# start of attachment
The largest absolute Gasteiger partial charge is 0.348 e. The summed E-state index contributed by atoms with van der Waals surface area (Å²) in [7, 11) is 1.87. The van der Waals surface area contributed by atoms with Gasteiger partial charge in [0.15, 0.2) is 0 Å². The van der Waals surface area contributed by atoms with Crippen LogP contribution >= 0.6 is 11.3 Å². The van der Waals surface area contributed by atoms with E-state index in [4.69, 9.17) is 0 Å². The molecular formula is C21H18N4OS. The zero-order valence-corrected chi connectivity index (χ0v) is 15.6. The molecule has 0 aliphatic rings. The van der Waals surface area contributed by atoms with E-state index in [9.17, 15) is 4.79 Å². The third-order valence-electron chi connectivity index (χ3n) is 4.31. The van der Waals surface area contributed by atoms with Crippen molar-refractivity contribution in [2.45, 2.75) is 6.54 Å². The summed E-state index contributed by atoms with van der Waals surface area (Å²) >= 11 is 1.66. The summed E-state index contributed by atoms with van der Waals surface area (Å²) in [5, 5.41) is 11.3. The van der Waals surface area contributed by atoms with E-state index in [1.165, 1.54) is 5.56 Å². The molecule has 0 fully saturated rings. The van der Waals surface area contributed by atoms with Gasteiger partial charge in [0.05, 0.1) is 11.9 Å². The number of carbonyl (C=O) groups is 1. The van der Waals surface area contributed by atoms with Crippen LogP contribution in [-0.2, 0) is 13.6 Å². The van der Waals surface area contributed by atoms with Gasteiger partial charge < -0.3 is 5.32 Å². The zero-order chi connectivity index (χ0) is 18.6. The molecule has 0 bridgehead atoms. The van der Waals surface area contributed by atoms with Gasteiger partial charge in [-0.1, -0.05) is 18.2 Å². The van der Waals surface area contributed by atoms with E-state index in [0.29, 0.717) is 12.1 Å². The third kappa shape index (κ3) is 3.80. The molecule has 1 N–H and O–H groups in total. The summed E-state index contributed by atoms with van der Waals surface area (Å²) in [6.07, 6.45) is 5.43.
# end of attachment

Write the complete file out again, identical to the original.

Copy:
The largest absolute Gasteiger partial charge is 0.348 e. The summed E-state index contributed by atoms with van der Waals surface area (Å²) in [7, 11) is 1.87. The van der Waals surface area contributed by atoms with Gasteiger partial charge in [0.15, 0.2) is 0 Å². The van der Waals surface area contributed by atoms with Crippen LogP contribution >= 0.6 is 11.3 Å². The van der Waals surface area contributed by atoms with E-state index in [4.69, 9.17) is 0 Å². The molecular formula is C21H18N4OS. The zero-order valence-corrected chi connectivity index (χ0v) is 15.6. The molecule has 0 aliphatic rings. The van der Waals surface area contributed by atoms with E-state index in [9.17, 15) is 4.79 Å². The third-order valence-electron chi connectivity index (χ3n) is 4.31. The van der Waals surface area contributed by atoms with Crippen molar-refractivity contribution in [2.45, 2.75) is 6.54 Å². The summed E-state index contributed by atoms with van der Waals surface area (Å²) >= 11 is 1.66. The summed E-state index contributed by atoms with van der Waals surface area (Å²) in [5, 5.41) is 11.3. The van der Waals surface area contributed by atoms with E-state index in [1.165, 1.54) is 5.56 Å². The molecule has 0 fully saturated rings. The van der Waals surface area contributed by atoms with Gasteiger partial charge in [0.05, 0.1) is 11.9 Å². The number of carbonyl (C=O) groups is 1. The van der Waals surface area contributed by atoms with Crippen LogP contribution in [-0.2, 0) is 13.6 Å². The van der Waals surface area contributed by atoms with Gasteiger partial charge < -0.3 is 5.32 Å². The zero-order chi connectivity index (χ0) is 18.6. The molecule has 0 bridgehead atoms. The van der Waals surface area contributed by atoms with Gasteiger partial charge in [-0.1, -0.05) is 18.2 Å². The van der Waals surface area contributed by atoms with E-state index in [0.29, 0.717) is 12.1 Å². The third kappa shape index (κ3) is 3.80. The molecule has 1 N–H and O–H groups in total. The summed E-state index contributed by atoms with van der Waals surface area (Å²) in [6.07, 6.45) is 5.43.